Being let go by your employer is never easy. In addition to a break in income, you may lose access to employer-sponsored health insurance. In some ways, that can be even more challenging as you face steep healthcare costs without coverage.
Don’t worry: you have options. Whether you were laid off or terminated, you can still have health insurance. This is critical for keeping you healthy during this transition.
Read on to learn about your health insurance options.
The Consolidated Omnibus Budget Reconciliation Act (COBRA) provided for exiting employees to retain health coverage up to 18 months after leaving their position. COBRA typically kicks in for job loss, divorce, or death of a covered spouse.
Once your position ends, you usually have 60 days to enroll in COBRA. Coverage begins when noticed or whenever your prior coverage ends — whichever comes first.
However, COBRA costs are not covered by your employer. This means that you often pay much more in your monthly premiums. COBRA is definitely not a long-term solution. It simply fills the gap until you find other coverage.
Under the Affordable Care Act, all U.S. citizens must carry health insurance. Certain insurers now provide coverage through the Health Insurance Marketplace, which allows people to select plans without employer sponsorship.
Normally, you’re restricted to Open Enrollment (November 1 to December 31) to select an ACA plan. However, losing your job qualifies you for a Special Enrollment Period. (Unfortunately, part-time or contract roles may not trigger your eligibility.)
Up to 60 days from your termination date, you may choose new coverage from the Marketplace. Note that this coverage likely won’t take effect right away. Get your application in as soon as possible.
Many ACA plans have limited coverage. The law requires them to insure preventative and maternity care, as well as hospitalization. Beyond that, you get what you pay for. Higher-tier plans have higher premiums and lower deductibles, although you may qualify for a tax subsidy to reduce your premium.
Despite these limitations, ACA plans still provide vital coverage. So, you’re not left with zero insurance for medical emergencies. You’ll also still be able to get regular checkups and preventative care until you find a new employer.
Catastrophic Health Coverage
In some cases, even “affordable” Marketplace plans can be cost-prohibitive. If you’ve been laid off and you qualify for a hardship exception, you may be able to enroll in a catastrophic coverage plan.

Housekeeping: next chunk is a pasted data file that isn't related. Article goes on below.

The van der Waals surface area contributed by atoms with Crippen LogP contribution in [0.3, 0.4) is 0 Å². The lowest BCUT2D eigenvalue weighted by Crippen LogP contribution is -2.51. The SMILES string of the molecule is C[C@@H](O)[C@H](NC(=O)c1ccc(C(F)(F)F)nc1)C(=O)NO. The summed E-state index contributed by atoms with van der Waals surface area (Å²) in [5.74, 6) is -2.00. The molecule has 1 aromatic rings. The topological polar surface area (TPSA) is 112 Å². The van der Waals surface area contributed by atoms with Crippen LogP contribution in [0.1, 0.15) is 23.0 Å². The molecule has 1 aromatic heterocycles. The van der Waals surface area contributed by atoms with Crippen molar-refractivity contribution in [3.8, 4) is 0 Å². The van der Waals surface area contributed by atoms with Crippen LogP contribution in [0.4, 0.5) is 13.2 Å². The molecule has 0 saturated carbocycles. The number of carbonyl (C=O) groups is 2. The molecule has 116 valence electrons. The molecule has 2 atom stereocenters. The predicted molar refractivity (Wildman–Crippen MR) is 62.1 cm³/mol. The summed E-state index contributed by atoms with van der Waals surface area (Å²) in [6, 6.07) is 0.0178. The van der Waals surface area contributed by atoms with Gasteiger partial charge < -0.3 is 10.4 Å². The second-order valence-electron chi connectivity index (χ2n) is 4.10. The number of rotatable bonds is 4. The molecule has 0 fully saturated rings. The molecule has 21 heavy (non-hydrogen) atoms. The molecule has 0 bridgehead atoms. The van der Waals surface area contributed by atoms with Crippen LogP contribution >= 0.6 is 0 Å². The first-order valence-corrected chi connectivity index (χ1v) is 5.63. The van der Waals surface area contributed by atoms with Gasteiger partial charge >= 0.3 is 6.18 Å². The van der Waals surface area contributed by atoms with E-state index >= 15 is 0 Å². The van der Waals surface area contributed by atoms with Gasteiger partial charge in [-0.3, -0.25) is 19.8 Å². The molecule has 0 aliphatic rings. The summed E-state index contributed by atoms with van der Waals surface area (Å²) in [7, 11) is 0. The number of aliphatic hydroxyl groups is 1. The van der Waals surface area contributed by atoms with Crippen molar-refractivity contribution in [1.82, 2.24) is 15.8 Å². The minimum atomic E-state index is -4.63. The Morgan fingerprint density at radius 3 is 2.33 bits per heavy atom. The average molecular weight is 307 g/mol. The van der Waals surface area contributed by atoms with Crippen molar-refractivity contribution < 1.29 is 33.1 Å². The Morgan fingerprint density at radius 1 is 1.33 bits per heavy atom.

These plans have minimal premiums but high deductibles. They’re designed to ensure you’re not 100% on the hook for hospital or ambulance bills. You’ll also get three primary care visits every year. For everything else, though, such as specialist appointments or outpatient services, you must pay out-of-pocket.
Any health insurance is better than none, and catastrophic coverage gives you at least some protection for pressing medical issues.
Short-Term Health Insurance
Some insurers do provide short-term, a la carte healthcare coverage. Typically, you’ll enroll for 12-month periods. You don’t need to wait for Open Enrollment nor qualify for a Special Enrollment Period.
However, these plans are not covered by the ACA, and therefore, you may not receive key preventative services. Insurers may also deny coverage for pre-existing conditions, which is illegal for Marketplace plans.
Still, short-term coverage may be a good stopgap if you’d like to continue with a certain insurer and don’t anticipate needing many preventative services.
Low-income individuals and families may qualify for Medicaid, which connects you to affordable healthcare. There are no specific enrollment periods. Once your income falls below a certain threshold, you are welcome to apply.
After losing your job, you may be on unemployment benefits. Note that the state will include this amount when calculating your eligibility.
Medicaid offers basic preventative coverage and assistance with medical bills. If you’ve been laid off or terminated and your household income is significantly lower, consider Medicaid as a source of assistance.
While U.S. citizens are often dependent on their employers for healthcare coverage, there remain options for the unemployed, as well as contract workers. Act quickly to obtain health insurance. It makes a huge difference if you have an unexpected ER visit or a large medical expense.
Remember, many coverage options are short-term, so you can ensure you’re protected until you find new employer-sponsored insurance. It can be very risky to go months or even weeks without coverage. Choose the best interim plan for you to stay healthy!
Need guidance on enrolling in Medicaid, ACA plans, or COBRA?
At Coverage2Care, we’re happy to help you navigate this difficult situation.